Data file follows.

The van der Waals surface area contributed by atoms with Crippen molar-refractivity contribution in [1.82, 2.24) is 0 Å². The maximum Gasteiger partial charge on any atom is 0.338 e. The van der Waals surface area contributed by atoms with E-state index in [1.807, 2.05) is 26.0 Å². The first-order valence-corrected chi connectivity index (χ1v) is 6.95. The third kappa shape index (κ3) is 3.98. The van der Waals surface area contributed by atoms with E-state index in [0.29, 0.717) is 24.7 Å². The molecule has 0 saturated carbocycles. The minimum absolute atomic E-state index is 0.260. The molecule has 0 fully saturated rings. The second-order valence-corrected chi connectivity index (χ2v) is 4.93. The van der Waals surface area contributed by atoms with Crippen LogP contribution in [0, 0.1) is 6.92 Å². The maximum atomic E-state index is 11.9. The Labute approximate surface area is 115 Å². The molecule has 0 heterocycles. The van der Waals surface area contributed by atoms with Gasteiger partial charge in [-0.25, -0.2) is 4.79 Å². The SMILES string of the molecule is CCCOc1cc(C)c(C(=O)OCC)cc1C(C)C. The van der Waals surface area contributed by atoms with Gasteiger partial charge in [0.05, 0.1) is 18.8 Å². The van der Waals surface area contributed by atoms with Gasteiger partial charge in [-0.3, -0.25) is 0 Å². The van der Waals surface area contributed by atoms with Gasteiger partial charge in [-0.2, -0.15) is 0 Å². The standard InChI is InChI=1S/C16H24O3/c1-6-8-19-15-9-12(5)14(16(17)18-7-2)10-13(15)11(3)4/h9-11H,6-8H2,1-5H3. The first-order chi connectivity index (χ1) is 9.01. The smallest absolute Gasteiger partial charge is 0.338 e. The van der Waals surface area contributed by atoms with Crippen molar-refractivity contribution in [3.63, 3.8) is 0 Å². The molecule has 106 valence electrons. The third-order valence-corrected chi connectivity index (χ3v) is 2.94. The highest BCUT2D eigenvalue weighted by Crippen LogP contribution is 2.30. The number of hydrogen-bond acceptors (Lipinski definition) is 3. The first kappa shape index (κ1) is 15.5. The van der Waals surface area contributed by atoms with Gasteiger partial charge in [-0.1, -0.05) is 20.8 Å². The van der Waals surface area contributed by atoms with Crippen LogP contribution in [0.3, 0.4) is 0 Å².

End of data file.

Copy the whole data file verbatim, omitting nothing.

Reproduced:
The van der Waals surface area contributed by atoms with Crippen molar-refractivity contribution in [1.82, 2.24) is 0 Å². The maximum Gasteiger partial charge on any atom is 0.338 e. The van der Waals surface area contributed by atoms with E-state index in [1.807, 2.05) is 26.0 Å². The first-order valence-corrected chi connectivity index (χ1v) is 6.95. The third kappa shape index (κ3) is 3.98. The van der Waals surface area contributed by atoms with E-state index in [0.29, 0.717) is 24.7 Å². The molecule has 0 saturated carbocycles. The minimum absolute atomic E-state index is 0.260. The molecule has 0 fully saturated rings. The second-order valence-corrected chi connectivity index (χ2v) is 4.93. The van der Waals surface area contributed by atoms with Crippen LogP contribution in [0, 0.1) is 6.92 Å². The maximum atomic E-state index is 11.9. The Labute approximate surface area is 115 Å². The molecule has 0 heterocycles. The van der Waals surface area contributed by atoms with Gasteiger partial charge in [-0.25, -0.2) is 4.79 Å². The SMILES string of the molecule is CCCOc1cc(C)c(C(=O)OCC)cc1C(C)C. The van der Waals surface area contributed by atoms with Gasteiger partial charge in [0.05, 0.1) is 18.8 Å². The van der Waals surface area contributed by atoms with Gasteiger partial charge in [-0.3, -0.25) is 0 Å². The van der Waals surface area contributed by atoms with Gasteiger partial charge in [-0.2, -0.15) is 0 Å². The standard InChI is InChI=1S/C16H24O3/c1-6-8-19-15-9-12(5)14(16(17)18-7-2)10-13(15)11(3)4/h9-11H,6-8H2,1-5H3. The first-order chi connectivity index (χ1) is 9.01. The smallest absolute Gasteiger partial charge is 0.338 e. The van der Waals surface area contributed by atoms with Crippen molar-refractivity contribution in [3.63, 3.8) is 0 Å². The molecule has 106 valence electrons. The third-order valence-corrected chi connectivity index (χ3v) is 2.94. The highest BCUT2D eigenvalue weighted by Crippen LogP contribution is 2.30. The number of hydrogen-bond acceptors (Lipinski definition) is 3. The first kappa shape index (κ1) is 15.5. The van der Waals surface area contributed by atoms with Gasteiger partial charge in [-0.1, -0.05) is 20.8 Å². The van der Waals surface area contributed by atoms with Crippen LogP contribution in [0.3, 0.4) is 0 Å².